Village Life: Dunster

Dunster literally lights up in December (c)

Dunster literally lights up in December (c) - Credit: Archant

This month Andrea Cowan visits Dunster - one of the best kept medieval villages in England

The village of Dunster grew up around Dunster Castle, built on the Tor shortly after the Norman Conquest of 1066. By the 13th century it had become a centre for wool and cloth and the ensuing prosperity led to the construction of many of the notable buildings still standing.

Heritage sites include the Dunster Working Watermill, the Tithe Barn, the Dovecote and the 15th century Gallox Packhorse Bridge, one of the main routes over the River Avill. There is also the splendid 15th century Priory Church of St George, which shows evidence of work from as early as the 12th century.

Prominently situated in the High Street is the Yarn Market, a timber-framed octagonal monument to the once flourishing cloth trade. It was built in the early 17th century by the Luttrell family who were the local lords of the manor. There is a hole in one of the roof beams, which was a result of cannon fire in the Civil War.

Walking further along the High Street, you soon come to West Street, the oldest road in the village. Little wonder that Prof. Tim Taylor from Channel 4’s Time Team visited for his project Dig Village: an investigation of the history and archeology of Britain’s most amazing villages.

Even the village’s station is of historic interest. It is served by West Somerset Heritage Railway, which covers 22.75 miles from Bishops Lydeard to Minehead and is Britain’s longest heritage railway.

Thousands of tourists come to Dunster Castle and the village each year and there are many excellent tea rooms, pubs, restaurants and independent shops, both in the High Street and along West Street. The village is also home to the Dunster Museum & Doll Collection, one of the largest collections of dolls outside of the V&A.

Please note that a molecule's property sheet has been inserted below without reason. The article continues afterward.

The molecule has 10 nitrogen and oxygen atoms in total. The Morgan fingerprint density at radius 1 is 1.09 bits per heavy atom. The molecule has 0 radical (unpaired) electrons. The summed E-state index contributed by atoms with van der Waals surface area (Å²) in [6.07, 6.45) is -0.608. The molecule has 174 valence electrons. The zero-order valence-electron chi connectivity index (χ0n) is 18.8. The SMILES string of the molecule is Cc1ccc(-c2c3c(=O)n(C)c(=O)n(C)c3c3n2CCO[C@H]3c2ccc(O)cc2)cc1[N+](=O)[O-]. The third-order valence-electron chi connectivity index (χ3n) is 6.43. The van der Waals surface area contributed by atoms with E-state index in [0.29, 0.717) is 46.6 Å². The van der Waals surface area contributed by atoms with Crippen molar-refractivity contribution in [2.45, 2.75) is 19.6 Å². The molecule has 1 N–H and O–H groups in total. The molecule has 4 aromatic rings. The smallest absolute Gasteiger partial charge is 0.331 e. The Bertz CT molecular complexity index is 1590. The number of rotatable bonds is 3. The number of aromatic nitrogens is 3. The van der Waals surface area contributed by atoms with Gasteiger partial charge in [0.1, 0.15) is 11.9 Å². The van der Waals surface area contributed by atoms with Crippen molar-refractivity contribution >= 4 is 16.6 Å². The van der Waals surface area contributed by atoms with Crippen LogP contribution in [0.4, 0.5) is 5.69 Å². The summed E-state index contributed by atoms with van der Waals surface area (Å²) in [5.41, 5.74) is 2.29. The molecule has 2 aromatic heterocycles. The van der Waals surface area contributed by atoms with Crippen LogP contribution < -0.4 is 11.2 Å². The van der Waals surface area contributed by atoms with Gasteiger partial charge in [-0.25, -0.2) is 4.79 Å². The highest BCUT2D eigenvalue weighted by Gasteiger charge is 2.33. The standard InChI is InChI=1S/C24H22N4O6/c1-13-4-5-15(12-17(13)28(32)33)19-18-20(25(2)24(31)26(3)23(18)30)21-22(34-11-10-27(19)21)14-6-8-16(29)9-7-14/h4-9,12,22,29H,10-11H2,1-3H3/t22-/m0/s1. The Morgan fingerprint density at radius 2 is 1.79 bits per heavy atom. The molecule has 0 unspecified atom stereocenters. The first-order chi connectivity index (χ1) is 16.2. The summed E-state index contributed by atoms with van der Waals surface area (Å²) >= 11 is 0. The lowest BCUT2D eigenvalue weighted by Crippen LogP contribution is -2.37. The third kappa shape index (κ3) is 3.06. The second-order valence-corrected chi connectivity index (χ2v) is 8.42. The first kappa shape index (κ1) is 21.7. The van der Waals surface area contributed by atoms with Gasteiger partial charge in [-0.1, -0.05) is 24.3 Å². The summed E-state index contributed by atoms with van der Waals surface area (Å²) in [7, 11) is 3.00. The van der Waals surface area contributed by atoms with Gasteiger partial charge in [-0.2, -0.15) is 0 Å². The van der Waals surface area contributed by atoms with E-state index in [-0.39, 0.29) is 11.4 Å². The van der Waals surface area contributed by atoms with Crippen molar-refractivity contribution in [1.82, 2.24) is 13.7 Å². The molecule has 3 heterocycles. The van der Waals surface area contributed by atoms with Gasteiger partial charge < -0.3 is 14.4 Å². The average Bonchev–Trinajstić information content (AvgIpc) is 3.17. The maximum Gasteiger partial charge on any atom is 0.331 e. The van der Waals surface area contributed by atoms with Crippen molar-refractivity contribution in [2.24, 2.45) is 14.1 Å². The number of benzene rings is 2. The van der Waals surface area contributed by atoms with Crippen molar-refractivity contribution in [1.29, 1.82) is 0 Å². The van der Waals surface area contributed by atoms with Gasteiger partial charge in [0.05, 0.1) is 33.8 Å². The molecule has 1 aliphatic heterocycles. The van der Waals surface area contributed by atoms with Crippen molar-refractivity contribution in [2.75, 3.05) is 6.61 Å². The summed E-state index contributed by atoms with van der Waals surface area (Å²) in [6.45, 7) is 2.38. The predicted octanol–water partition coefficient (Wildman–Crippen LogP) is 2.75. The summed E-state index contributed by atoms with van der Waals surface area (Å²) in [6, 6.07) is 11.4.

The Dunster Memorial Hall houses the community cinema which shows a monthly film and the Dunster WI meets in the Tithe Barn, serving as a large village hall and wedding reception venue. There is a village football and cricket club and the popular Dunster First School, which has wonderful facilities including an outdoor heated swimming pool and a designated forest school area.

An opportunity to really get a feel for this charming village is the annual Dunster by Candlelight. On the evening of the first Friday and Saturday in December, the village extinguishes its electric lights and instead the streets are lit with candles and oil. There is a colourful procession, with plenty of entertainment, shopping and refreshments from the local traders.

It sounds a lovely way to begin the festive season. I’ll see you there.

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Dunster Castle welcomed more than 200,000 visitors in 2016.